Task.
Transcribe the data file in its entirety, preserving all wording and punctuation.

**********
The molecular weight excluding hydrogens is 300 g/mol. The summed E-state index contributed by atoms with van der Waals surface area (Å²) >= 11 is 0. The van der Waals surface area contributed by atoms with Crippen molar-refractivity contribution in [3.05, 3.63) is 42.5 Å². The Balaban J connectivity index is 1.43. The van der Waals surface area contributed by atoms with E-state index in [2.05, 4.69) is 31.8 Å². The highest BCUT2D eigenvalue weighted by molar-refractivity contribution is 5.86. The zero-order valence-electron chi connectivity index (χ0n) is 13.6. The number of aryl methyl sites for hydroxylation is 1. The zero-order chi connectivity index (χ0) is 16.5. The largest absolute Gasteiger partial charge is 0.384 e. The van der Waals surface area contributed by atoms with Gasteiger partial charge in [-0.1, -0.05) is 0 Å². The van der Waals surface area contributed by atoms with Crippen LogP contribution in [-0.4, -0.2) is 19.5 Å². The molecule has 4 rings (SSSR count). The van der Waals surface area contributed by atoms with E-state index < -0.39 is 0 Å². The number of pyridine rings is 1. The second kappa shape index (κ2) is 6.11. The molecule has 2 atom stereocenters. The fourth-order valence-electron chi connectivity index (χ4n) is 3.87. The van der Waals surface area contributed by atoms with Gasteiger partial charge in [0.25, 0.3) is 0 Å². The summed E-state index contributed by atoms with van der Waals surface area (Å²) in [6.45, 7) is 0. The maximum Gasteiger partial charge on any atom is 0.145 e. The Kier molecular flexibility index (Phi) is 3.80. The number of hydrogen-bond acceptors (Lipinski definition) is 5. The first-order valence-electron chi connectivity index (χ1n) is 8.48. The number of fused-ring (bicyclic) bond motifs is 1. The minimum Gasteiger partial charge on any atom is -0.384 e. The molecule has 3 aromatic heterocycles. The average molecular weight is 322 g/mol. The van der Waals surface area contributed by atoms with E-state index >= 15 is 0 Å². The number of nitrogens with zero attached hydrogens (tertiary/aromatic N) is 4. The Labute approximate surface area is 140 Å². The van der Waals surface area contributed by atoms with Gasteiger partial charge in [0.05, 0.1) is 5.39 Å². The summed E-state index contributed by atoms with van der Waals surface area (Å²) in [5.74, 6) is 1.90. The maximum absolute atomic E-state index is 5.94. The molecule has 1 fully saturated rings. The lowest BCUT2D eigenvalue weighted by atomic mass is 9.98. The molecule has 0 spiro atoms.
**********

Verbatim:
The molecular weight excluding hydrogens is 300 g/mol. The summed E-state index contributed by atoms with van der Waals surface area (Å²) >= 11 is 0. The van der Waals surface area contributed by atoms with Crippen molar-refractivity contribution in [3.05, 3.63) is 42.5 Å². The Balaban J connectivity index is 1.43. The van der Waals surface area contributed by atoms with E-state index in [2.05, 4.69) is 31.8 Å². The highest BCUT2D eigenvalue weighted by molar-refractivity contribution is 5.86. The zero-order valence-electron chi connectivity index (χ0n) is 13.6. The number of aryl methyl sites for hydroxylation is 1. The zero-order chi connectivity index (χ0) is 16.5. The largest absolute Gasteiger partial charge is 0.384 e. The van der Waals surface area contributed by atoms with Gasteiger partial charge in [-0.1, -0.05) is 0 Å². The van der Waals surface area contributed by atoms with Crippen LogP contribution in [-0.4, -0.2) is 19.5 Å². The molecule has 4 rings (SSSR count). The van der Waals surface area contributed by atoms with E-state index < -0.39 is 0 Å². The number of pyridine rings is 1. The second kappa shape index (κ2) is 6.11. The molecule has 2 atom stereocenters. The fourth-order valence-electron chi connectivity index (χ4n) is 3.87. The van der Waals surface area contributed by atoms with Gasteiger partial charge in [0.25, 0.3) is 0 Å². The summed E-state index contributed by atoms with van der Waals surface area (Å²) in [6.45, 7) is 0. The maximum Gasteiger partial charge on any atom is 0.145 e. The Kier molecular flexibility index (Phi) is 3.80. The number of hydrogen-bond acceptors (Lipinski definition) is 5. The first-order valence-electron chi connectivity index (χ1n) is 8.48. The number of fused-ring (bicyclic) bond motifs is 1. The minimum Gasteiger partial charge on any atom is -0.384 e. The molecule has 3 aromatic heterocycles. The average molecular weight is 322 g/mol. The van der Waals surface area contributed by atoms with E-state index >= 15 is 0 Å². The number of nitrogens with zero attached hydrogens (tertiary/aromatic N) is 4. The Labute approximate surface area is 140 Å². The van der Waals surface area contributed by atoms with Gasteiger partial charge in [0.05, 0.1) is 5.39 Å². The summed E-state index contributed by atoms with van der Waals surface area (Å²) in [5.74, 6) is 1.90. The maximum absolute atomic E-state index is 5.94. The molecule has 1 fully saturated rings. The lowest BCUT2D eigenvalue weighted by atomic mass is 9.98. The molecule has 0 spiro atoms.